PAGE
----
If you recall, a few weeks ago things really started to heat up in IT, literally. With two reports of iPhones glowing red hot and then catching fire, it might just give HP a bit of time to fully address what they now say are exaggerated reports that hackers could take control of your printer and cause it to catch fire - all from a remote location. There is a larger lesson here though, and it really goes out to IT organizations, and how they keep track of their hardware. Understanding exactly what type of hardware is on, as well as coming and going from, your network is an essential part of IT Service Management.
Sure, printers bursting into flames may be a version of IT folklore, but there are legitimate risks, especially related to security. As more and more personal devices travel into the professional workspace, this risk is amplified. Yet many IT organizations small and large have a good grasp on just what kind of device(s) may be hidden within the web of their internal network.
Strangely, IT organizations understand this risk pretty well, as you'd be hard-pressed to find anyone in disagreement that understanding what devices are on their network is a top concern. However, what is commonly seen as a pressing issue hampering many teams from attaining a solid, best-practices approach to ITSM, is the lack of a true CMDB.
For the uninitiated, a CMDB should be used to give you an overall picture of devices, connectivity, and dependency within your network. A true, modern solution will allow you to identify device hardware and software, as well as store pertinent information such as purchase and provision dates, as well as who "owns" the hardware. It's very likely if you don't have a CMDB, your organization has made an attempt or perhaps dedicates resource to record and monitor this information manually.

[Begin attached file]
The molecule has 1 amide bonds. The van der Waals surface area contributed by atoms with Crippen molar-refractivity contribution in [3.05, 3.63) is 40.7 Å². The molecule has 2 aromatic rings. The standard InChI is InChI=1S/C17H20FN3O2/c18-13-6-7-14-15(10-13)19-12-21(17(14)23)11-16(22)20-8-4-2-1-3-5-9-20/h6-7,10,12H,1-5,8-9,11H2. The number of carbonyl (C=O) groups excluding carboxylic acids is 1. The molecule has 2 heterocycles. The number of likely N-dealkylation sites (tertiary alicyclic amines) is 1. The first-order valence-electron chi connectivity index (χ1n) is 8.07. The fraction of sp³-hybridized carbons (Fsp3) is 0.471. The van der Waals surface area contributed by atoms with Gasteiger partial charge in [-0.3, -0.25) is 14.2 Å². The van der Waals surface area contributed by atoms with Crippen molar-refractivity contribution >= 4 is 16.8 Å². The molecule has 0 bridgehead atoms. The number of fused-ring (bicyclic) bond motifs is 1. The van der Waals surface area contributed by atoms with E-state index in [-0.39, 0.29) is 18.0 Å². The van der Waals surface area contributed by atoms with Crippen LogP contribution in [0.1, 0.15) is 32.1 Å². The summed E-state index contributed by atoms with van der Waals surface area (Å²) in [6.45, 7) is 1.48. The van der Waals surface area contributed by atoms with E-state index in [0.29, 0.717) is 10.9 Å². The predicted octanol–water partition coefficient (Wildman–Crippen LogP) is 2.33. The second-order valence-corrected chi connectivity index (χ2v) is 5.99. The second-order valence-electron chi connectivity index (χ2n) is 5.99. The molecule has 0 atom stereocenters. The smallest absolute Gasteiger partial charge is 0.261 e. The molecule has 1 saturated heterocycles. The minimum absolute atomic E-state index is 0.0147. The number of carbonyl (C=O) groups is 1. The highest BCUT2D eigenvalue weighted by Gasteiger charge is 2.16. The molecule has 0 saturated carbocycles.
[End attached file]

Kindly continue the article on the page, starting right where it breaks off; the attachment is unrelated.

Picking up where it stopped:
These experiences ultimately lead to what you will see as a proclamation that a CMDB isn't worth the effort. We tend to disagree, but also understand that there is a line a team must walk in determining what level of detail should be captured. As with any project, the key is finding the right balance for your organization.
The alternative of course is to do nothing. Though, eventually this philosophy has a cost as well - typically in down time due to malicious software that made its way on to the network through a hardware or software security defect - sadly, not an uncommon, or worst case scenario
The real advice here is to take assessment of how your organization monitors hardware on your network. While printers burning down your office building, may be a James Bond-type scenario. It's more likely a laptop running a very old version of windows, which has not been updated, may just be the perfect entry point into your network. A CMDB solution such as ChangeGear (CMDB Edition) could indentify this, and alert the right your team to take action - something no pen and paper solution could ever do.